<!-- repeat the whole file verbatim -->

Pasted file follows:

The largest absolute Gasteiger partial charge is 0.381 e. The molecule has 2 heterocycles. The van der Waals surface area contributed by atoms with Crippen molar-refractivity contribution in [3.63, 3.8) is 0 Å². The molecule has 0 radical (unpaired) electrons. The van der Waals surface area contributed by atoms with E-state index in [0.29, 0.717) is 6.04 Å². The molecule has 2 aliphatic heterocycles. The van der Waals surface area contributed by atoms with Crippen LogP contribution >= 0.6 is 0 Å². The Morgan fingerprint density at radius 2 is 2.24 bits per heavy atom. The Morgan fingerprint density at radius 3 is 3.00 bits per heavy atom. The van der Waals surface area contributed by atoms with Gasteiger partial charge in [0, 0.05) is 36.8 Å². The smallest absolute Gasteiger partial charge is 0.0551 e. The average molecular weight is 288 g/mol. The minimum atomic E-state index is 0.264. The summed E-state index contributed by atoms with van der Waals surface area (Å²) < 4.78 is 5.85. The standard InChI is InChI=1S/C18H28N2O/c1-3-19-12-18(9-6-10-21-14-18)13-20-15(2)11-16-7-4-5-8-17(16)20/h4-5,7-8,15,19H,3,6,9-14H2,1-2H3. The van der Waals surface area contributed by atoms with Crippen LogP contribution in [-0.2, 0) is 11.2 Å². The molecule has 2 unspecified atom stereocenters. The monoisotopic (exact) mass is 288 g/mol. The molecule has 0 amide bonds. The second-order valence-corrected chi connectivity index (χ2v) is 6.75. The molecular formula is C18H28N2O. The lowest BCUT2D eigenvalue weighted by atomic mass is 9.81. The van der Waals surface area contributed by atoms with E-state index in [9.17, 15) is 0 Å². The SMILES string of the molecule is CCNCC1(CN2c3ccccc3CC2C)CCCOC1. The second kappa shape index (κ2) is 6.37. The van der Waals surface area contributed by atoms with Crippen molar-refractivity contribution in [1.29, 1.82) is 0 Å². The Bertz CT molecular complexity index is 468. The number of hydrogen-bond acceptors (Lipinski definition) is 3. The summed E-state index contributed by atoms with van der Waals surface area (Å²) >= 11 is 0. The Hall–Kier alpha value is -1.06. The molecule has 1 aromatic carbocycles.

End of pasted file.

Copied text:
The largest absolute Gasteiger partial charge is 0.381 e. The molecule has 2 heterocycles. The van der Waals surface area contributed by atoms with Crippen molar-refractivity contribution in [3.63, 3.8) is 0 Å². The molecule has 0 radical (unpaired) electrons. The van der Waals surface area contributed by atoms with E-state index in [0.29, 0.717) is 6.04 Å². The molecule has 2 aliphatic heterocycles. The van der Waals surface area contributed by atoms with Crippen LogP contribution >= 0.6 is 0 Å². The Morgan fingerprint density at radius 2 is 2.24 bits per heavy atom. The Morgan fingerprint density at radius 3 is 3.00 bits per heavy atom. The van der Waals surface area contributed by atoms with Gasteiger partial charge in [0, 0.05) is 36.8 Å². The smallest absolute Gasteiger partial charge is 0.0551 e. The average molecular weight is 288 g/mol. The minimum atomic E-state index is 0.264. The summed E-state index contributed by atoms with van der Waals surface area (Å²) < 4.78 is 5.85. The standard InChI is InChI=1S/C18H28N2O/c1-3-19-12-18(9-6-10-21-14-18)13-20-15(2)11-16-7-4-5-8-17(16)20/h4-5,7-8,15,19H,3,6,9-14H2,1-2H3. The van der Waals surface area contributed by atoms with Crippen LogP contribution in [-0.2, 0) is 11.2 Å². The molecule has 2 unspecified atom stereocenters. The monoisotopic (exact) mass is 288 g/mol. The molecule has 0 amide bonds. The second-order valence-corrected chi connectivity index (χ2v) is 6.75. The molecular formula is C18H28N2O. The lowest BCUT2D eigenvalue weighted by atomic mass is 9.81. The van der Waals surface area contributed by atoms with E-state index in [9.17, 15) is 0 Å². The SMILES string of the molecule is CCNCC1(CN2c3ccccc3CC2C)CCCOC1. The second kappa shape index (κ2) is 6.37. The van der Waals surface area contributed by atoms with Crippen molar-refractivity contribution in [1.29, 1.82) is 0 Å². The Bertz CT molecular complexity index is 468. The number of hydrogen-bond acceptors (Lipinski definition) is 3. The summed E-state index contributed by atoms with van der Waals surface area (Å²) >= 11 is 0. The Hall–Kier alpha value is -1.06. The molecule has 1 aromatic carbocycles.